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Fiction

 

FIrst toilsOne stormy Monday afternoon in the village of Zareet, there was a rich merchant known as Abed. He was waiting impatiently for his merchandise to arrive so he could stock his shop. His was an assortment of everything from porcelain, rugs, glassware to eggs. He paced back and forth in the safety of his warm veranda wondering why the merchandise was late. Meanwhile Yego, the delivery boy, was busy working hard to dig out his donkey-cart from a muddy ditch and his two donkeys were not being team players at all. As Yego struggled to dig through the slippery stubborn mud, the rain seemed to fall faster and harder. Sadly, there was no help in sight as everyone was warm and cozy indoors. Yego simply could not give up as he knew that Abed was furious because of the long wait. You see, Abed had a temper, a temper so vile that the residents of Zareet believed he was not really human. How could one man hold so much anger, they wondered?

Finally, Yego managed to free the wheels of his cart and motivate his donkeys to start moving. As they moved, Yego could not help but ponder about his current situation;

How he longed to play, dream and attend school like other twelve year-old children. Sadly, he had been orphaned at the age of three and left in the care of Bidan, his uncle, who was a trader. By the time Yego was six years-old, he had already joined his uncle’s work force.

“You need to earn your space in my home!” Bidan would yell “and since you want to attend school so much, you need to earn your own fees too!”

Years went by as Yego toiled for long days on end in a bid to sustain his life and try and raise his own school fees. However, Bidan would always keep all his profits and use them to sustain his luxurious lifestyle while Yego was busy working as hard as his uneducated and malnourished twelve year-old hardened bones would allow.

By the time Yego arrived at Abed’s shop, the rain had already ceased leaving behind a light drizzle and huge puddles in the slippery mud. A festival of termites, mosquitoes and other bugs were also dancing around the Zareet Shopping Centre. Yego had barely managed to dismount his cart when a furious Abed started yelling at the top of his voice like a possessed man. He then generously introduced Yego’s face to his powerful fist! Abed did not care that Yego was just a child trying so hard to make ends meet, or that the storm had caused him to be slightly late.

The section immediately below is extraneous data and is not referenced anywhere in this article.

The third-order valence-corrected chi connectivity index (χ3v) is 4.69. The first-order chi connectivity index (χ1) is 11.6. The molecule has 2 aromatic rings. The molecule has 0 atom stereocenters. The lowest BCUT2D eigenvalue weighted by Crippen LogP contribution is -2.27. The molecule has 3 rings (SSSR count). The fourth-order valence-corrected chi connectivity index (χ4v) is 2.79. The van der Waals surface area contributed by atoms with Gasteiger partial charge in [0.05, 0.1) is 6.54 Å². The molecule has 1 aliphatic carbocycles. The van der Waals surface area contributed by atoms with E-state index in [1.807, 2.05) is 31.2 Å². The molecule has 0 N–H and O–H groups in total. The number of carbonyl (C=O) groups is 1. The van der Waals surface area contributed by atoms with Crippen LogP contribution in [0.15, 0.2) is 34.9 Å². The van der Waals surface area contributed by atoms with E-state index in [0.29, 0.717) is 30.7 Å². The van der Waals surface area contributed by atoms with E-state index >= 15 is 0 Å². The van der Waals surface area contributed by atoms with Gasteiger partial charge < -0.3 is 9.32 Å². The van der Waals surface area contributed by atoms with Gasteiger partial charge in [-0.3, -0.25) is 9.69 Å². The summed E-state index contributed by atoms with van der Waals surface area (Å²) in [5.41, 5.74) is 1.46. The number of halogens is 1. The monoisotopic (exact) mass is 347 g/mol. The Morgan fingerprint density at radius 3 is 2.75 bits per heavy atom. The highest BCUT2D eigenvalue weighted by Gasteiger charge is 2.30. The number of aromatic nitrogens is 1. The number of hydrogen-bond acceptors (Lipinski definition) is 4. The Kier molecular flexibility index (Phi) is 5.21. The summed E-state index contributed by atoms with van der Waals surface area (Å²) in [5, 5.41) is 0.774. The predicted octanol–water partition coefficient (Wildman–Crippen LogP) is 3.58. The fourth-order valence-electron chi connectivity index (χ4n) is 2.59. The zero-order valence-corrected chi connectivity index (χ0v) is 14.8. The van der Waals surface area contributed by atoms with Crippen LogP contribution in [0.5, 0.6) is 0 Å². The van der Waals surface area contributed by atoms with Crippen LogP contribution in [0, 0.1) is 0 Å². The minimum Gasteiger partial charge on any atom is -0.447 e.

After a few minutes, calm returned to Yego’s world, he picked himself up from the mud and despite his stinging face, he swiftly started off-loading Abed’s goods from his cart into the shop. All the while, Abed stood there watching and taking stock to ensure that nothing was missing. Luckily, Yego was a diligent and honest worker and everything was there and in one piece. As soon as he had finished off-loading the goods, he bade Abed goodbye. As usual, Abed responded, “ I will send the payment to Bidan in a few days.”

That evening, Yego got home extremely tired yet he still had to clean the cart and feed the livestock. He later went into the kitchen where he joined Zaytun-the house yaya. Zaytun always put aside some ugali skuma for Yego. This was Yego’s life; after working all day, the highlight of his day was catching up with Zaytun about the day’s events. Months went by and business continued as usual. Yego’s counting and negotiating skills improved by the day.

One bright Wednesday morning, as Abed was double-checking the goods Yego had delivered, a Range Rover pulled up outside the shop. Abed quickly pushed aside the stock-tally to tend to this client who was obviously not from Zareet Village. An elegantly-dressed lady and a smart gentleman alighted and walked into the shop. As they were purchasing some items, Yego went about arranging the remaining goods on the verandah for Abed to continue with his stock-tally later. On noticing him, the lady walked out of the shop to the veranda and started questioning him. She asked Yego what his full name was, where he was from, who his parents were, why he was working on a school day instead of attending school. The questions were endless but Yego answered all of them as honestly as he could.

She then walked back into the shop and introduced herself to Abed, “My name is Miss Baraka and I am a human rights lawyer specifically working with children,” she started.  The gentleman‘s name was Mr. Idris, a government inspector. At this point, Abed’s facial expression changed. He knew only too well that he was in a lot of trouble for having supported child-labour as well as having physically abused Yego countless times. Miss Baraka continued, ”It is very sad that you have all taken advantage of Yego like this. It is even worse that the entire village stood by and watched this injustice on a child silently.” Miss Baraka refused to buy anything from Abed’s shop and went ahead to report Abed.toils b

They then drove off to meet Bidan who was later arrested and charged for neglecting a child in his care. Miss Baraka helped Yego acquire a full scholarship which paved the way for him to study, graduate and eventually run his own successful company. He also positively used his experience and education to start a foundation championing the rights of children abused by unscrupulous guardians.

Words by Christine Nderitu. Illustrations by Ian Arunga

First published in BINGWA Magazine Issue 13 2014